Home » Law 31: Control The Options: Get Others To Play With The Cards You Deal

Law 31: Control The Options: Get Others To Play With The Cards You Deal

In the image: Justin Pierre James Trudeau PC MP is a Canadian politician who has served as the 23rd prime minister of Canada since 2015 and has been the leader of the Liberal Party since 2013. Wikipedia

The best deceptions are the ones that seem to give the other person a choice: your victims feel they are in control, but are actually your puppets. Give people options that come out in your favour whichever one they choose. Force them to make choices between the lesser of two evils, both of which serve your purpose. Put them on the horns of a dilemma: they are gored whenever they turn.

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Keys To Power

  • When examined closely, the choices we have, in the marketplace, elections, jobs, tend to have noticeable limitations: they are often a matter of a choice simply between A and B, with the rest of the alphabets out of the picture.
  • Yet as long as the faintest mirage of choice flickers on, we rarely focus on the missing options. We “choose” to believe that the game is fair and that we have our freedom.
  • This unwillingness to probe the smallness of our choices stems from the fact that too much freedom creates a kind of anxiety. Unlimited options would paralyze us and cloud our ability to choose.
  • Therefore, setting up a narrow range of choices should always be part of your deceptions.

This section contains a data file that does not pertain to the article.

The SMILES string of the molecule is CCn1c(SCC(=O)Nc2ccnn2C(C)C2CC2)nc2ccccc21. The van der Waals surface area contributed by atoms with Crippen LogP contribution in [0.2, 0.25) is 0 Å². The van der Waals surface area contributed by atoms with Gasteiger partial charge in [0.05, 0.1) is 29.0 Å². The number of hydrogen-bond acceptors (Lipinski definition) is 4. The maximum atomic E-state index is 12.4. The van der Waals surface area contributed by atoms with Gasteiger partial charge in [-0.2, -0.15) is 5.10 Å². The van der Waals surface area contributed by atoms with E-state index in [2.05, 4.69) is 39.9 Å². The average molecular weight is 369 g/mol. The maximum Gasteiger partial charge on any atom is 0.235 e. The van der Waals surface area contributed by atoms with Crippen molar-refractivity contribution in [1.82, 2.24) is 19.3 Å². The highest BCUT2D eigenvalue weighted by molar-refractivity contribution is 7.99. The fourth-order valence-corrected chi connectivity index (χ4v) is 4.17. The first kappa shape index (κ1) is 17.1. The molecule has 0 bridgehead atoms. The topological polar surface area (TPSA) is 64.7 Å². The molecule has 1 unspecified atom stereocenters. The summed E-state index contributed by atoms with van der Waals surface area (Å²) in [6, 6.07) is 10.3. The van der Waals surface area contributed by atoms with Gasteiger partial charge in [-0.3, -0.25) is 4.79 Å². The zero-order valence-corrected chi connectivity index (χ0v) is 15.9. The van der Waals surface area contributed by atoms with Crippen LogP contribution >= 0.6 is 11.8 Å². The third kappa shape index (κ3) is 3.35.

Forms of “Controlling the Options”

1. Colour the Choices

Propose 3–4 choices of action for each situation, and present them in a way that the one you prefer always seemed the best solution compared to the others.

2. Force the Resister

Push people to “choose” what you want them to do by appearing to advocate the opposite.

3. Alter the Playing Field

The 1860s, John D. Rockefeller set out to create an oil monopoly. Instead of buying the smaller oil companies (who would fight back), he bought the railway companies that transported the oil. When he attempted to take over the company and was met with resistance, he would remind them of their dependence on the rails.

4. The Shrinking Options

Eg. you can raise the price every time a buyer hesitates and another day goes by.

5. Weak Man on the Precipice

This is used for the weak. Work on their emotions, use fear and terror to propel people into action. If you use reason, they will procrastinate.

6. Brothers in Crime

It is often wise to implicate in your deceptions the very person who can do you the most harm if you fail.

7. Horns of a Dilemma

Strike quickly and deny the victim the time to think of an escape. They will be stuck and hurt themselves.


  • Controlling the options has one main purpose — disguise yourself as the agent of power and punishment. The tactic works best for those whose power is fragile and cannot operate too openly without incurring suspicion, resentment, and anger.
  • It is rarely wise to be seen as exerting power directly and forcefully, no matter how strong or secure you are. It is usually more elegant and more effective to give people the illusion of choice.


In the image: Ivan the Terrible

Ivan the Terrible let Russia choose between him as their czar or total destruction from its enemies, the Boyars. He made them see that they could only possibly be protected by him. It wasn’t really a choice and the Russians probably had other options that they were unaware of. They begged him to come back to the capitol and lead them. This was what he wanted all along. People like to think they have a choice. 

Present them options that will work for you either way. This is the norm in elections and anything of real importance. Just like Houdini’s performance, it is an illusion.

About The Book

The 48 Laws of Power (1998) is a non-fiction book by American author Robert Greene. The book is a bestseller, selling over 1.2 million copies in the United States.

Buy The 48 Laws of Power or Listen to it for FREE on Audible